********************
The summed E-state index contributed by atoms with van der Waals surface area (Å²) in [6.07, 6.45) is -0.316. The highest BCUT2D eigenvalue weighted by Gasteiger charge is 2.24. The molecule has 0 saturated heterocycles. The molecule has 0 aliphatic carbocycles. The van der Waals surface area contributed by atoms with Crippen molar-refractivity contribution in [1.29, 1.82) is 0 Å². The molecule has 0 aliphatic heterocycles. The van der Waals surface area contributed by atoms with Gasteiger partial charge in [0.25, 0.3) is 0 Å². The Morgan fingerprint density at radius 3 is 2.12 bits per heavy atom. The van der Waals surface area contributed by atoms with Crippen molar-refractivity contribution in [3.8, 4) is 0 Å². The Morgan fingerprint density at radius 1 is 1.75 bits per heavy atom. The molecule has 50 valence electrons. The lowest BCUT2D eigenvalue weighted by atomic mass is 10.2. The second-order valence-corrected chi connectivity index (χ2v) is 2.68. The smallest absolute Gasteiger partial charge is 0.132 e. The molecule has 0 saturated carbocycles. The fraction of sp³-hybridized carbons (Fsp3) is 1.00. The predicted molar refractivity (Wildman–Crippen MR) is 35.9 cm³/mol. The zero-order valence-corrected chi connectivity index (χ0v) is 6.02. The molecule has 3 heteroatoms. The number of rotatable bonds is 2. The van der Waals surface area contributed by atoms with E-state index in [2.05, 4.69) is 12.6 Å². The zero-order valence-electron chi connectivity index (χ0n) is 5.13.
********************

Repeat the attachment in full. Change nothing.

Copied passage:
The summed E-state index contributed by atoms with van der Waals surface area (Å²) in [6.07, 6.45) is -0.316. The highest BCUT2D eigenvalue weighted by Gasteiger charge is 2.24. The molecule has 0 saturated heterocycles. The molecule has 0 aliphatic carbocycles. The van der Waals surface area contributed by atoms with Crippen molar-refractivity contribution in [1.29, 1.82) is 0 Å². The molecule has 0 aliphatic heterocycles. The van der Waals surface area contributed by atoms with Gasteiger partial charge in [0.25, 0.3) is 0 Å². The Morgan fingerprint density at radius 3 is 2.12 bits per heavy atom. The van der Waals surface area contributed by atoms with Crippen molar-refractivity contribution in [3.8, 4) is 0 Å². The Morgan fingerprint density at radius 1 is 1.75 bits per heavy atom. The molecule has 50 valence electrons. The lowest BCUT2D eigenvalue weighted by atomic mass is 10.2. The second-order valence-corrected chi connectivity index (χ2v) is 2.68. The smallest absolute Gasteiger partial charge is 0.132 e. The molecule has 0 saturated carbocycles. The fraction of sp³-hybridized carbons (Fsp3) is 1.00. The predicted molar refractivity (Wildman–Crippen MR) is 35.9 cm³/mol. The zero-order valence-corrected chi connectivity index (χ0v) is 6.02. The molecule has 3 heteroatoms. The number of rotatable bonds is 2. The van der Waals surface area contributed by atoms with E-state index in [2.05, 4.69) is 12.6 Å². The zero-order valence-electron chi connectivity index (χ0n) is 5.13.